Why you should care
Because no news is not always good news.
Part of an OZY series on little-known wars.
Google “Pakistan” and you’ll be flooded with images of terrorist attacks, photos of Malala or trailers of the next Homeland episode. Actually, all of the above. But there is one region of this country you can be pretty sure will not show up on the first few dozen result pages: Balochistan.
Roughly the size of Germany, it is Pakistan’s biggest and poorest province. And it’s also home to a long and bloody civil war that has been going on for decades. On one side there’s the central Pakistani government. On the other are the Baloch nationalists who have fought for independence since the year after Pakistan’s 1947 birth. They are organized in insurgent groups with names like the Balochistan Liberation Army and the Balochistan Liberation United Front. And while the government labels the Baloch as “terrorists,” the Baloch accuse the army of ethnic cleansing. According to the International Institute for Strategic Studies:
Since the start of this forsaken conflict,
people have died and thousands of others have gone missing.
The Baloch are an ethnic minority with their own language, traditions and culture. They are also present in Iran, Pakistan and Afghanistan but feel strongly deprived and alienated by the government in Islamabad. The intensity of the conflict has been ebbing and flowing for decades. It had slowed down after the imposition of martial law in the country in 1977, but it broke out anew in 2005 after a Baloch doctor was raped, allegedly, by a military officer. That triggered a wave violence and retaliatory attacks on both sides, including two attempted assassinations of then-President Pervez Musharraf during visits to Balochistan.
The Baloch feel no loyalty toward the central government. “Pakistan has already lost Balochistan, but it won’t let it go,” says Burzine Waghmar from the Center for the Study of Pakistan at the School of Oriental and African Studies in London. That’s because despite being the poorest, most scarcely populated region of the country, it is also rich in natural resources like oil, gas and minerals and strategically valuable — with three borders, access to the Arabian Sea coast and a deep-sea port.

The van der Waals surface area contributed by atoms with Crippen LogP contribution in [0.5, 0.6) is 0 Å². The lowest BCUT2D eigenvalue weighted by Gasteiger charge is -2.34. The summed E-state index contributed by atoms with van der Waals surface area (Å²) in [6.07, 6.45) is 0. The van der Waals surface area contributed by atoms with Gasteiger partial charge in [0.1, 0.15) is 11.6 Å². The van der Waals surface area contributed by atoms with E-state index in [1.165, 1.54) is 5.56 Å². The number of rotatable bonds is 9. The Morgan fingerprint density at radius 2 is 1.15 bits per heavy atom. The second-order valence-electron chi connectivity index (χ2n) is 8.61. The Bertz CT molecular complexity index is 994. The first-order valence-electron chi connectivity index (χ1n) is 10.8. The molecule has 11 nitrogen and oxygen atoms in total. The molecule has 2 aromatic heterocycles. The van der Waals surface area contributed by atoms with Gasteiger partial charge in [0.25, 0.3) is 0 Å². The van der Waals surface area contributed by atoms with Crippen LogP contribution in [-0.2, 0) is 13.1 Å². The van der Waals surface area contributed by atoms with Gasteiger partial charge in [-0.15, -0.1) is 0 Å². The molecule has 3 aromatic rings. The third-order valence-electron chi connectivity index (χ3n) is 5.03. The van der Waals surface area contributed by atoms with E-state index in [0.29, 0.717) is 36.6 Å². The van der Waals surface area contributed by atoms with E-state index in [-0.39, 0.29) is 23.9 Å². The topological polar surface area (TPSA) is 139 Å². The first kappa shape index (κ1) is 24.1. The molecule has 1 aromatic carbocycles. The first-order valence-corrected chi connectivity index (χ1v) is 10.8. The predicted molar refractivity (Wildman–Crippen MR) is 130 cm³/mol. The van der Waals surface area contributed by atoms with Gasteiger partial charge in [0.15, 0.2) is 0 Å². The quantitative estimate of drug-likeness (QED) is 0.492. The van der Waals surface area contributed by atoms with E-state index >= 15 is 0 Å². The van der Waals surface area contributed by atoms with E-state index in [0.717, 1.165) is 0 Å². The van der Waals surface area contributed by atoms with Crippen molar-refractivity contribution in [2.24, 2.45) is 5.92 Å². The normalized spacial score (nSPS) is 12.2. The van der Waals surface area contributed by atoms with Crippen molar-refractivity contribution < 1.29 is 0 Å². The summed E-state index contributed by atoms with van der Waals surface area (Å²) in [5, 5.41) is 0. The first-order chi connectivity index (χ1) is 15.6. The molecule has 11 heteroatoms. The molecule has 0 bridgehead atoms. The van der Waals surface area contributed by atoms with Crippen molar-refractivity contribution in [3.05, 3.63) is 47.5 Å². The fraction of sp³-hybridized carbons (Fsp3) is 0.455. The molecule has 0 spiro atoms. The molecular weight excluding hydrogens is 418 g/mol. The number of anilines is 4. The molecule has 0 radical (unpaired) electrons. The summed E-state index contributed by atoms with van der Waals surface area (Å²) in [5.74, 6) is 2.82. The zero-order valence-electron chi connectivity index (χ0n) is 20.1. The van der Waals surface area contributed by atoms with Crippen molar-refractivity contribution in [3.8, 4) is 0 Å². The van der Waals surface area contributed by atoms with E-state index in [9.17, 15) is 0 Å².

Like in all wars, both sides accuse each other of inhumane acts. Human Rights Watch has reported a growing number of kidnappings of Baloch activists. Dead bodies are often dumped on empty lots or alleys — 116 in 2013 — and there have been widespread accusations against the Pakistani military and security agencies of extrajudicial executions, torture, displacement and excessive use of force against protesters. In January 2014, three mass graves were found in Balochistan. The Asian Human Rights Commission claims that the hundreds of bodies found belonged to members of pro-Baloch organizations who had been abducted by Pakistani forces. But a judicial commission absolved the army and intelligence agencies of any responsibility.
To be sure, the armed militant groups (that Islamabad accuses New Delhi of funding) are no strangers to indiscriminate violence either. While the U.S. doesn’t label the Balochistan insurgents as terrorists, they too have been accused of myriad human rights violations, such as killing civilian Pashtun “settlers” — from doctors to construction workers — and intimidating and even murdering journalists. Yet most accusations are hard to corroborate precisely because of how dangerous reporting is in this area.
The Pakistani military does not allow any foreign journalists to Balochistan. Since 2006, several correspondents, including New York Times reporters Declan Walsh and Carlotta Gall, were kicked out of the country for secretly going into Balochistan to report. And local reporters are also too afraid to try: “There is an unwritten understanding that those reporting on Balochistan are going against the greater ‘national interest,’” says Malik Siraj Akbar, a Pakistani journalist exiled in the U.S. after being a newspaper editor in Balochistan.
But whether or not it makes headlines, the death count continues to grow. As Waghmar points out, a shot at peace would require political will on both sides, and after more than six decades of conflict, no one is rushing to the negotiation table.